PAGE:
Which of the following is not true of the rusting of iron?
The statement that is not true about the rusting of iron is that "rusting is a reduction process." Rusting is actually an oxidation process, which means that it involves the loss of electrons from the iron atoms in the metal. This loss of electrons causes the iron to become positively charged, which allows it to react with oxygen in the air and water molecules to form hydrated iron oxide, which is the main component of rust.
Rusting occurs when iron is exposed to both oxygen and moisture. In the presence of oxygen, iron undergoes a chemical reaction called oxidation, which produces iron oxide or rust. This process is accelerated by the presence of water, which provides the necessary electrons for the reaction to occur more quickly.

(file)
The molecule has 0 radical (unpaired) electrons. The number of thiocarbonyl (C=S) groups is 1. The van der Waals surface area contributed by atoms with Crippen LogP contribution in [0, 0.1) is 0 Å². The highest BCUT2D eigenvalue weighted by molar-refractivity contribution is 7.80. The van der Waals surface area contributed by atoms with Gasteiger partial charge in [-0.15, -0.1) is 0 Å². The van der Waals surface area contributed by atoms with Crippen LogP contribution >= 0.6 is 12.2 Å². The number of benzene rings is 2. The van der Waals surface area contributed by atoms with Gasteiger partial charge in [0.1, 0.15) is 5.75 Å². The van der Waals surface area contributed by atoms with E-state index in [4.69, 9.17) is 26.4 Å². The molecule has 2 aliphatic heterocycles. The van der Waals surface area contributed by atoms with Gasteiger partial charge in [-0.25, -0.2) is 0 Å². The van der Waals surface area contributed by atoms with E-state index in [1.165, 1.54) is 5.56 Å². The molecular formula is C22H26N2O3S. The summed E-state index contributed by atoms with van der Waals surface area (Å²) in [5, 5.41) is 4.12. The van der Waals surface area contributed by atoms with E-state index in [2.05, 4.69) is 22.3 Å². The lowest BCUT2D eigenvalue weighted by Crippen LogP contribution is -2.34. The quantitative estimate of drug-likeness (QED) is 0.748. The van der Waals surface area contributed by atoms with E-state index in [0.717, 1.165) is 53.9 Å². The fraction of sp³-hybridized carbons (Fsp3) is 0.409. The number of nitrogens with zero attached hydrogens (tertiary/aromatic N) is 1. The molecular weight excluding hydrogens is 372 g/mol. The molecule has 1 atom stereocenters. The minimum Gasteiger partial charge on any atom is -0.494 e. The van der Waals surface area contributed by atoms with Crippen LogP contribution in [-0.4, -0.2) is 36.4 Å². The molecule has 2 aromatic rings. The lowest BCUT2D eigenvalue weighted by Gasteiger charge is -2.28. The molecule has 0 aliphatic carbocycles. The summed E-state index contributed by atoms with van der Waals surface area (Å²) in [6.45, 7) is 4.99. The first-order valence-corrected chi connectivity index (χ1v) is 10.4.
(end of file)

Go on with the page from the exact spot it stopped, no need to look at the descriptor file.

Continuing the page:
Rust is typically reddish-brown in color and is composed mainly of hydrated iron (III) oxide, which has the chemical formula Fe2O3•xH2O. The "x" in the formula represents the number of water molecules that can bond to each iron atom in the rust.
While rusting may look similar to burning, it is actually a different process. Burning involves a rapid oxidation reaction that produces heat and light, whereas rusting is a slower process that does not produce heat or light.